It’s part of City Meets Country “thing”, after all: Borises the size of dinner plates, corelas, galahs, eagles, busy little wrens, newborn lambs following their mothers everywhere, trepidacious suburbanites roughing it in a supposedly civilized farm-stay, and a maniac rabbit who deliberately waited for our car three times – upon our arrival, going out to dinner, coming home from dinner – and made us chase him in the car up the driveway, a hundred metres or more long. Crazy wabbit. He could have veered off the track at any time, out of our way, but he was having too much fun.

    If I was an MSM journo I’d probably find a metaphor in there somewhere for why the Labor Party is fucked. Something to do with rabb(o)ts and huntsmen, I suppose.

    But I’m too tired after driving 900 kilometres round trip (after diversions).

    Let me just it was great weekend. Good people. Tasty food. Fantastic museums, beautiful scenery, a large (really large) spider, a rabbit possessed, and a couple of much-needed nights of untrammelled funny business thrown in.

    And not one argument between us. That counts for a lot.

    P.S. Dogs were VERY glad to see us back, especially Bob, who was in a blue funk for the first hour until we both gave him a complete body cuddle each.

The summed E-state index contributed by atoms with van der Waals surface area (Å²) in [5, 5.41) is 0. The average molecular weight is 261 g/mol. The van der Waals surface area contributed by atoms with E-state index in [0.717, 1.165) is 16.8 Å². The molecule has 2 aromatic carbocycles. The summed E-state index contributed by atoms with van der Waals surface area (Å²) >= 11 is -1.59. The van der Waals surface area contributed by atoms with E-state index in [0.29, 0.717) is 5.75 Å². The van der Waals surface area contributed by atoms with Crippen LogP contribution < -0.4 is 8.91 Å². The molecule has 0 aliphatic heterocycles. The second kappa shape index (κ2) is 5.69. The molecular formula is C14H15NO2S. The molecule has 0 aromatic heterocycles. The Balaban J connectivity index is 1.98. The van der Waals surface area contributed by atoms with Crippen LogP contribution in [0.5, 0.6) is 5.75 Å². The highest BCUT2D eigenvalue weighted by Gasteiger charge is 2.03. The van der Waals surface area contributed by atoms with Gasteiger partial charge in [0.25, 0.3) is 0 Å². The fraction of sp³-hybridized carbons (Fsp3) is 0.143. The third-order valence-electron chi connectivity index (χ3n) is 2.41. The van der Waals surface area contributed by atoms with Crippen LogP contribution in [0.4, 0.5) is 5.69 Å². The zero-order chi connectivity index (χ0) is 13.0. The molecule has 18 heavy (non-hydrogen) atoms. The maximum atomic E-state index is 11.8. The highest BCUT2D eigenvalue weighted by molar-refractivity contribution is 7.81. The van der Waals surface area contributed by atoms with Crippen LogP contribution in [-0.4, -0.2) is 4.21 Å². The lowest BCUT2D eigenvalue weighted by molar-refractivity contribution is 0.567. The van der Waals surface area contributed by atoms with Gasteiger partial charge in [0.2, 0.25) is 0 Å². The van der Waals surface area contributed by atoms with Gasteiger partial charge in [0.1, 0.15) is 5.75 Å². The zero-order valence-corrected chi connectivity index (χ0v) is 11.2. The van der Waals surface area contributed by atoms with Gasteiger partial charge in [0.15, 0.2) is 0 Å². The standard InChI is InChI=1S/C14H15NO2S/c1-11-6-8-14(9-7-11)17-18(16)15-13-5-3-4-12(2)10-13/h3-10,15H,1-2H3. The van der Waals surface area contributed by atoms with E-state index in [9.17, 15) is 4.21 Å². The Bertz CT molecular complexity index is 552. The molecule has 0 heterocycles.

9. @Leone

    The fact that the National party still exists is proof that better rural education is urgently needed.

    The only somewhat powerful National I’ve heard of is Peter Ryan who kicked around the Victorian libs under Baillieu, but everyone else fits the bill as a cashed up suit who pretends to be a ‘true blue son of the soil’ farmer and wins 60-70% of the vote in their safe seats, and all they do after that is eat caviar in the capitals.

  10. Bushfire Bill,
    It sounds like a truly delightful weekend.

    Gulgong has been on my list of places to do for ages – I know very little of New South Wales on the western side of the Hume. One of my “retirement” plans is to go on slow motoring trips with my mother, and the Central Tablelands and New England are high on the list.

  11. Kirsdarke
    Our new Nats bloke is a gastroenterologist, the son of a doctor, educated at Riverview and Sydney uni. He started up a private clinic here then sold out to Ramsay Health and has managed the place for them for a few years. his kids, of course, went to expensive private schools in the city. The local state and private schools, which are excellent, were not good enough for his offspring. He lives on his rural estate, a small cattle property not far out of town, where he plays the squire of the manor. What he actually knows about farming you could write on the head of a pin. We are stuck with him for as long as he wants the job. He’ll do nothing for anyone .With his history and snooty attitude he’s not going to be at all interested in public health care or state school funding or in anyone who needs any sort of benefit or pension.

    I’ve said this a million times – if Bessie the Cow ran as a National candidate she’d be elected with a strong majority, National Party voters are too stupid to ever think about what they do with their vote. They just blindly vote the way their grandpappy voted. It saves wear and tear on the brain.